Sebastián Zurita has been experiencing a roller coaster of emotions lately.
Surely, some of it is pandemic-related.
For the most part, the sleepless nighs are due to the coming premiere of his series “Cómo Sobrevivir Soltero (How to Survive Being Single).”
The series premieres Friday, June 26, on Amazon Prime Video.
It is the latest of the streaming giant’s original series and is available in more than 200 countries and territories worldwide.
The series is a production of Campanario Entertainment and Addiction House and is distributed by Sony Pictures Television.
It follows a fictionalized version of Mexican actor Sebastián Zurita, who discovers in an embarrassingly public fashion that his girlfriend of 10 years has cheated on him.
The series also stars Fabrizio Santini, Tato Alexander, Roberto Flores, Lucía Gómez-Robledo, Octavio Hinojosa and Pamela Almanza.
Zurita and his brother, Emiliano, created the series over the course of two years.
“It’s crazy, while I was writing, it’s loosely based on my friends and my life,” Zurita says. “When I was writing, I was using my friends’ names and my name. I forgot to change them. Once I was in the writer’s room, everyone noticed that the stories were mine. I was making fun of myself and the experiences that I was going through trying to date in today’s world.”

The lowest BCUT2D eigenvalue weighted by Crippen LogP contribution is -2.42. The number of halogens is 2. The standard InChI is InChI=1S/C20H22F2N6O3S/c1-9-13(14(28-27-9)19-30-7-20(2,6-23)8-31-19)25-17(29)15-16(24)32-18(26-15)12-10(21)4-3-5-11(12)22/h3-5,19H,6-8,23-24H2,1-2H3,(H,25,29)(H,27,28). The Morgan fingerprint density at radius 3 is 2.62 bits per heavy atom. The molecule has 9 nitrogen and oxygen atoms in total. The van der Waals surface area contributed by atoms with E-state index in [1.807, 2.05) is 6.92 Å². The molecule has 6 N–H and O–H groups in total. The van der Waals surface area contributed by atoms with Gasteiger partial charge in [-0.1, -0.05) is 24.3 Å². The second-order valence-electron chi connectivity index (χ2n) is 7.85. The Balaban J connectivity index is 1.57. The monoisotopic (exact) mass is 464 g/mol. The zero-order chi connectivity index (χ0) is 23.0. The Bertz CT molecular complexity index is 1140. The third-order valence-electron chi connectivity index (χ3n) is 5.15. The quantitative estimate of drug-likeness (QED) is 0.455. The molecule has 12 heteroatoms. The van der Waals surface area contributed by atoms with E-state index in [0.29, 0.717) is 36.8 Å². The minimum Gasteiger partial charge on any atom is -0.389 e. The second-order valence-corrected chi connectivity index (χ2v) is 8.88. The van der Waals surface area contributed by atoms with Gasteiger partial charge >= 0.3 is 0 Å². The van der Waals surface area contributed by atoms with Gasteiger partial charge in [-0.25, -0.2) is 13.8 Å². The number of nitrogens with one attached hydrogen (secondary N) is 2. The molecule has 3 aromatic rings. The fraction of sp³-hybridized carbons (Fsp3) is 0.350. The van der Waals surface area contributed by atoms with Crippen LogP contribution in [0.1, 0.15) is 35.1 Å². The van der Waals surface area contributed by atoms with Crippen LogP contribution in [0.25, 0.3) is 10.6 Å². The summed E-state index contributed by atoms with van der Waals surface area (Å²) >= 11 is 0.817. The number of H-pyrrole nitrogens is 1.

Zurita says the show touches on plenty of subjects, while remaining politically aware.
He made sure the series would have a universal theme, despite the dialogue being in Spanish.
“In Mexico City, I’ve worked for a long time to get noticed as more than just an actor,” he says. “The whole process has been intense from the start. We’ve all been on the same page at bringing an audience a series that they can escape to. It’s important, especially in the world today. We need that break and have to remember to laugh.”
The years of work has paid off for Zurita, as the show is gaining a lot of buzz.
He’s looking forward to the world being able to see it and is thankful he was given an opportunity to try to make people smile.
“Even if there’s a pandemic, making art is a good way to reflect on society,’ he says. “My mom says, ‘Don’t take life so seriously. You don’t get out of it alive.’ Being able to push myself in both developing and starring in the series was scary. But I had to jump in.”